One-Click File Management
Imagine a magical piece of software that organizes your entire hard drive for you.
Whenever it finds an .mp3, the software scans it, tags and converts it if necessary, recognizes that it is likely a podcast and not a song, and places it in the “Automatically Add To iTunes” folder.
For images, you specify whether to sort by date, person, place, or contents, and the program sorts them into a logical file structure using facial recognition, location tags, file date, &c. That makes it easy to add them to iPhoto or Picasa, and saves you having to sort through and organize all of the imported images.
Likewise, it scans your .pdf’s and .doc’s for subject matter and organizes them into categories, understanding the difference between the .pdf version of a book and a .pdf of your bank statement.
You can see how you can apply this to the most common file types at first, with a handful of options and iterate the software from there.
In the beginning, it may be best if it gets a one-click confirmation from the user for any decision that doesn’t produce a certain confidence level. When it does this, it could offer one or two alternate options for the file that the user can specify with a tap or click.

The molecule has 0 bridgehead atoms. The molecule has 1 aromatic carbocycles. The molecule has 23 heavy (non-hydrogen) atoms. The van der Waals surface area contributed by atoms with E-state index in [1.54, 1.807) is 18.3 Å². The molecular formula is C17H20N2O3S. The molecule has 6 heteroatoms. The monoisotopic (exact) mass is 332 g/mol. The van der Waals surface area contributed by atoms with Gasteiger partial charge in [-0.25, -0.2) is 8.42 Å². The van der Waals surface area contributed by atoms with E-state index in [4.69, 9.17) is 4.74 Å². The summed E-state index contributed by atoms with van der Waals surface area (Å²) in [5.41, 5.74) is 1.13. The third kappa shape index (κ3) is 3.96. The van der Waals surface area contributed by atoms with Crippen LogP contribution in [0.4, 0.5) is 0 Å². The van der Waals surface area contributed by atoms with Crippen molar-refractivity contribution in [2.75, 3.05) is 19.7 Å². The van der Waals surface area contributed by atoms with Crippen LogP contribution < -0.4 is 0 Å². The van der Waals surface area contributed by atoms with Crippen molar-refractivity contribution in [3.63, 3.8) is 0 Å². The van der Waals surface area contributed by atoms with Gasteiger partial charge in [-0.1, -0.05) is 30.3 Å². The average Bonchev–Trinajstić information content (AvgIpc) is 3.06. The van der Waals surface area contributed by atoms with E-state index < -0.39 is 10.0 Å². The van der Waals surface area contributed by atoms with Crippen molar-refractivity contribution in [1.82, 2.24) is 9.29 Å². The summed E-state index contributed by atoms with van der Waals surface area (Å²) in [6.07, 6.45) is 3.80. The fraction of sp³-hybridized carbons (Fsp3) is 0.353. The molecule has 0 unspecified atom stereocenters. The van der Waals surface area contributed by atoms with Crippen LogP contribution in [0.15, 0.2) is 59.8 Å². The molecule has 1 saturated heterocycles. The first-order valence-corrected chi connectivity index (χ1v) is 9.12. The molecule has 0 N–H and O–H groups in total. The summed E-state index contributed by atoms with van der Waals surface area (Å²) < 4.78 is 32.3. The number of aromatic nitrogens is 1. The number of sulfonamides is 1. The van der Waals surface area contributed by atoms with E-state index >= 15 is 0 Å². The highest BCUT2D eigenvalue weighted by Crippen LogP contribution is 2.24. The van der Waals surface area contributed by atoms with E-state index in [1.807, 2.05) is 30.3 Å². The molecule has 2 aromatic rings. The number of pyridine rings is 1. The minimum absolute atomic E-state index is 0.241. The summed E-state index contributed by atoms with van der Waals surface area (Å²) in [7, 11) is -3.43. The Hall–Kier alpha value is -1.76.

And, most importantly, information about the files can be anonymously relayed to a central location where you can compare how different users chose to sort certain files so that the program educates itself and performs better for each subsequent user. So, if 1,000 people have a .pdf with the same header (even if the rest of the file is different,) and 900 of them said that it belongs in a folder called BANK STATEMENTS, then the software defaults to doing the same for you.
Finally, to find or manually change a file, you’d search for a file intuitively. For example, if you download an image of Olivia Wilde—and the software has already processed the photo, you’d simply search for PICTURES > PEOPLE > OLIVIA WILDE, or PICTURES > FEMALE > RECENT, or in my case PICTURES > IMAGINARY GIRLFRIENDS.
Potential Clients: Apple, Google, Ubuntu, Microsoft, Evernote
[14 Feb 2014: Evernote is marketing a Fujitsu scanner that can do some very basic recognition between types of scanned items, e.g., business cards, photos, and documents. It’s a small step in this direction.]